About

Randy Krum infographic designerRandy Krum

President of InfoNewt.
Data Visualization, Infographic Design, Visual Thinking, Product Development and Marketing professional fascinated by good infographics.  Always looking for better ways to get the point across.

 

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Infographic Design

Looking for help creating your own infographics?  Randy’s infographic and data visualziation design company:

InfoNewt Infographic Design

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Entries in scale (142)

Tuesday
Aug062013

How Big Are The Biggest Waves Ever Surfed?

How Big Are The Biggest Waves Ever Surfed? infographic

By using a well recognizable symbol like the Statue of Liberty, the How Big Are The Biggest Waves Ever Surfed? infographic from San Diego Surfing School can show you how much higher you can get with surfing than other sports.

Now that a 100-foot wave has been surfed, the bar has been raised yet again for somebody to step up and set a new record. Until then, we take a look at some other feats of record height to get a better perspective on just how big the biggest waves ever surfed really were.

Clear design that tells one story really well.  The visual comparison to the Statue of Liberty is instantly recognizable to readers.

Thanks to Melissa for sending in the link!

Tuesday
Jun252013

Planets in Orbit Around Earth!

What if we had a planet instead of a Moon? Saturn

What if we had a planet instead of a Moon?  Photographer, space artist, illustrator and former art director for the National Air & Space Museum’s Albert Einstein Planetarium, Ron Miller, created a series of very cool images that visualize how the rest of the planets in our solar system would appear if they orbited Earth at the same distance as the Moon.  

I’ve posted a number of different data visualizations and infographics that help visualize the sizes of the different planets, and this is a very cool approach that might make the relative sizes more relevant and understandable to a bigger audience that is already used to seeing the Moon in our sky.  For comparison, here is the original photo of the Moon:

What if we had a planet instead of a Moon?

From Ron’s description:

At a distance of about 240,000 miles, the Moon occupies a space in the night sky about half a degree wide. By sheer coincidence, this is almost exactly the same size the sun appears, which is why we occasionally get total solar eclipses.

But it’s interesting to imagine what the night sky might look like if one of the Solar System’s planets were to replace our moon. (We’d have to ignore things like tides and gravitation, but that’s the advantage of doing things in the mind’s eye.)  Saturn would be an astonishing sight. Almost 35 times larger than the Moon, this golden globe would cover nearly 18 degrees of the sky. We’d be a little further away from Saturn than its satellite Dione. In fact, we’d be more likely to be a satellite of Saturn ourselves than the other way around. The rings would stretch nearly from horizon to horizon.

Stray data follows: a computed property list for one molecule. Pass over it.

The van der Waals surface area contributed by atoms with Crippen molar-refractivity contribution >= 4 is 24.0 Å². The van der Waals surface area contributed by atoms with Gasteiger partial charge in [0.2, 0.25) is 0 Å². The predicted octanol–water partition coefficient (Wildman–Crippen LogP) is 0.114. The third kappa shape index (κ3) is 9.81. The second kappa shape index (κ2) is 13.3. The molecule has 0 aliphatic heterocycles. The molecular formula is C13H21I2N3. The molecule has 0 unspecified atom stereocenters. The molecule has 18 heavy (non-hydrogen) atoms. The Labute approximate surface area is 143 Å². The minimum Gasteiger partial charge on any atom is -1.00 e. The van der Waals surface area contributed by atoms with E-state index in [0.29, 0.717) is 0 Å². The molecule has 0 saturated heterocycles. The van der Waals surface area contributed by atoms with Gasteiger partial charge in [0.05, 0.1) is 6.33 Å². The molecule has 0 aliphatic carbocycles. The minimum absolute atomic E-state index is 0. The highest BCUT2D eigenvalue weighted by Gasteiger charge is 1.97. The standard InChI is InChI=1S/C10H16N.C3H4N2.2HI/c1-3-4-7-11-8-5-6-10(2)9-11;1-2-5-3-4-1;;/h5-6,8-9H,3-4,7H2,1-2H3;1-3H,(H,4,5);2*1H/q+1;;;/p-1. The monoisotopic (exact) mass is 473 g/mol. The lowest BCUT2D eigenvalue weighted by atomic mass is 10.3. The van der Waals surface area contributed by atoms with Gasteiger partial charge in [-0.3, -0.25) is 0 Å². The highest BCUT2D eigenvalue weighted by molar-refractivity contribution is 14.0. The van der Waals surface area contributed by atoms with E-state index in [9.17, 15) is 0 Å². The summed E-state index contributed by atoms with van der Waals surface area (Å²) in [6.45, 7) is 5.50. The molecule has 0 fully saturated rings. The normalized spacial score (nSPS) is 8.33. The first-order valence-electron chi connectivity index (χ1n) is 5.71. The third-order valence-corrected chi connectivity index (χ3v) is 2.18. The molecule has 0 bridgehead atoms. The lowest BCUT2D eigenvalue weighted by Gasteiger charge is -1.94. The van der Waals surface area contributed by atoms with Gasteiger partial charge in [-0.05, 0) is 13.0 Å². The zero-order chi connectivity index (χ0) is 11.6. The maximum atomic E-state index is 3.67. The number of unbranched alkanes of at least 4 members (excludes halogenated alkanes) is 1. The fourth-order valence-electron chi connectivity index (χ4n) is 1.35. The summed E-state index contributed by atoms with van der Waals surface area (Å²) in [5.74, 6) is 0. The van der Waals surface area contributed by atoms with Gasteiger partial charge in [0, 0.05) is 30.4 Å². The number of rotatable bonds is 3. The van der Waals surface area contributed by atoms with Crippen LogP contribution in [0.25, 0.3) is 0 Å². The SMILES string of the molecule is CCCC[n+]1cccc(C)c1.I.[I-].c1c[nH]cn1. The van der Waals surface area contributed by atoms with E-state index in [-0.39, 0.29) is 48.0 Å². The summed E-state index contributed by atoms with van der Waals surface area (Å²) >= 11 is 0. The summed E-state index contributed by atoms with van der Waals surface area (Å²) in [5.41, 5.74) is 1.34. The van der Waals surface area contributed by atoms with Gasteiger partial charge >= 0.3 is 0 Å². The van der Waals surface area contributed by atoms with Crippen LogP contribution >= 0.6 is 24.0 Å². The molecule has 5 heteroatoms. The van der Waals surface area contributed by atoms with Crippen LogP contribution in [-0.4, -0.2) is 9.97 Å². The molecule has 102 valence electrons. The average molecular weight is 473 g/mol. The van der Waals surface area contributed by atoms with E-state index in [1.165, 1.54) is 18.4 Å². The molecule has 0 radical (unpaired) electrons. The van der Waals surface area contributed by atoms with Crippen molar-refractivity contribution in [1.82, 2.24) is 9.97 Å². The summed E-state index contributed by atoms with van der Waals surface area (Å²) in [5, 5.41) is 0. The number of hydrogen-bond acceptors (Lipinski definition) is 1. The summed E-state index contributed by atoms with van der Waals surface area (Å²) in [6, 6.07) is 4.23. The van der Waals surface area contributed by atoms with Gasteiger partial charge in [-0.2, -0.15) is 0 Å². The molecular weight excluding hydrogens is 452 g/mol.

Of course, the gas giant Jupiter is downright scary!

What if we had a planet instead of a Moon? Jupiter

View all of the full size images in Ron’s post on io9!

Found on My Modern Met and The Daily Mail

Friday
May102013

Shark Attack!

Shark Attack! infographic

Shark Attack! is a great infographic design collaboration between Ripetungi and Joe Chernov.  Based on data from a Huffington Post article, 100 Million Sharks are Killed Annually.

Recently received a Facebook message from content marketing wizard Joe Chernov linking to the Huffington Post article 100 million sharks are killed annually.  This was an astonishing fact and the enormity of the number made it difficult to wrap your head around.  Joe also shared an idea for a graphic to add context to this fact making it easier to comprehend, while exposing the outrageous ratio of the number of people sharks kill to the number of sharks people kill.

Great data visualization that shows readers the magnitude and scale of how many sharks are killed by humans every hour.  It also puts the 11,417 sharks killed value into context by comparing it against the 12 humans killed by sharks every year.  [EDITED]